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August 3, 2006


John Congleton of the pAper chAse talks to Popmatters.

While he respects old-style emo-forefathers like Fugazi and Rites of Spring, Congleton has little patience for the current crop of mall-punk rockers with a day in their name. "Those emo bands and pre-fabricated people, it's basically like glam rock, where heavy metal was bastardized to the point where it became this completely self-parodied shit," he says. "If we were really an emo band, would we be on Kill Rock Stars? Does anybody ever ask themselves that? Would we draw the kind of fan base we have if we were an emo band?"

The Austin Chronicle profiles Pitchfork, talking to founder Ryan Schreiber in the process.

"As for us destroying bands' careers ... I would hope that's not the case, because that's not our intent," he says. "But no one agrees with us 100 percent of the time. Once you get into people-pleasing, you lose what makes it criticism."

Is National Novel Writing Month too long for you? Attempt the 3-Day Novel Contest.

MungBeing released its ninth online issue.

Stream today's Mountain Goats performance on BBC 6 Music's Gideon Coe show.

Man Man frontman Honus Honus talks to Flagpole.

"How long are you a buzz band before you’re buzzed off? I really want to know this. Things are definitely way better than they were before, though. We’re honing all of this stuff, I suppose. Who knows? We could have a fluke pop hit.”

Flagpole previews anticipated local album releases.

Recorded in January of 2005, the second solo album from Drive-By Truckers songwriter Patterson Hood looks likely to sit on the shelf for a little while longer. The delay so far is due to "a combination of music industry crap and DBT obligations," says Hood.

Members of Built to Spill list great albums for

White Whale's Matt Suggs talks to Raleigh's Independent Weekly.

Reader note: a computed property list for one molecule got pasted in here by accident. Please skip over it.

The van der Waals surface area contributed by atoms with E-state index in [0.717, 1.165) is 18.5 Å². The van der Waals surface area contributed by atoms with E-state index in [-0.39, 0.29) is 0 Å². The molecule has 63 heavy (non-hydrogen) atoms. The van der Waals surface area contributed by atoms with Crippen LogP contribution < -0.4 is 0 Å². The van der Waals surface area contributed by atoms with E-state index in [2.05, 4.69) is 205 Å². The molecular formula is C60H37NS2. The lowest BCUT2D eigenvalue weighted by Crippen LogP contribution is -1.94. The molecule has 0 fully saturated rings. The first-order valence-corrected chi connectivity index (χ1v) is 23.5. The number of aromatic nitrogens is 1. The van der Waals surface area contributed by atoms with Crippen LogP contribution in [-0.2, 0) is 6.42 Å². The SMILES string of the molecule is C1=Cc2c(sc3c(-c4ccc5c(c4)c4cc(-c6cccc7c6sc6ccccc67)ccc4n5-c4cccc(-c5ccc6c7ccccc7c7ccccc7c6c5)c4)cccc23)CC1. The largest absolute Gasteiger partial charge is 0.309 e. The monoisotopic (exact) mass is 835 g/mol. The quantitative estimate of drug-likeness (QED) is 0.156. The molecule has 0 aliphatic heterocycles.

"It pretty much just kind of happened," says Suggs, who has been releasing albums on Merge Records since 1992 with his first band, Butterglory, and later under his own name. "There wasn't a concept at all from the beginning when we practiced. The idea was just to get us all in a room and see what happened."

Rolling Stone recaps reader response to its list of the best first songs on first albums.

Wolf Parade's Spencer Krug talks to the Victoria Times.

“I think we’ve always sort of wanted to do other things than just Wolf Parade,” said Krug, explaining the polygamous band-hopping that takes place. “We all have different sounds and everyone’s interested in other things, as well as this one band. And I think one band is not enough for us, every guy should be off doing something else. And we’re all friends in the end. We get along, so branching off isn’t like a bad thing.”

Author J. Robert Lennon talks to the Ithaca Times about his novel, Happyland (now running in serial in Harper's).

Of Harper's abridged version of his novel, Lennon says, "In spirit, it's basically all there," but "there's a little more plot in the full version [and] a lot more reflection. I think it's a little more patient in its longer form."

Author Jami Attenberg has a piece in the current PRINT magazine, "The Girl's Guide to Writing and Publishing," complete with a chick-lit chart.

Drowned in Sound interviews the creators of Cartoon Network's series, Metalocalypse.

While the show’s obviously tongue in cheek in its presentation of a metal band, presumably traits were taken and exaggerated from existing acts: are individual band members based on any particular musicians?

Small: No band member is representing any particular celebrity, but rather a combination of metal archetypes that we think are interesting. Swedish guitar gods, brooding vocalists, self-hating bass players, the rhythm guitarist who gets pushed around – if you've been in a band you might know a few of these dudes, or you might be one of them. What I'm saying is: get out there and start a band. Be creative. For once.

Blacha: (The band is) just a wonderful goulash of awesome archetypes.

Destructoid lists the top ten most psychedelic video games ever.

Wikipedia lists popular musicians by academic degree.


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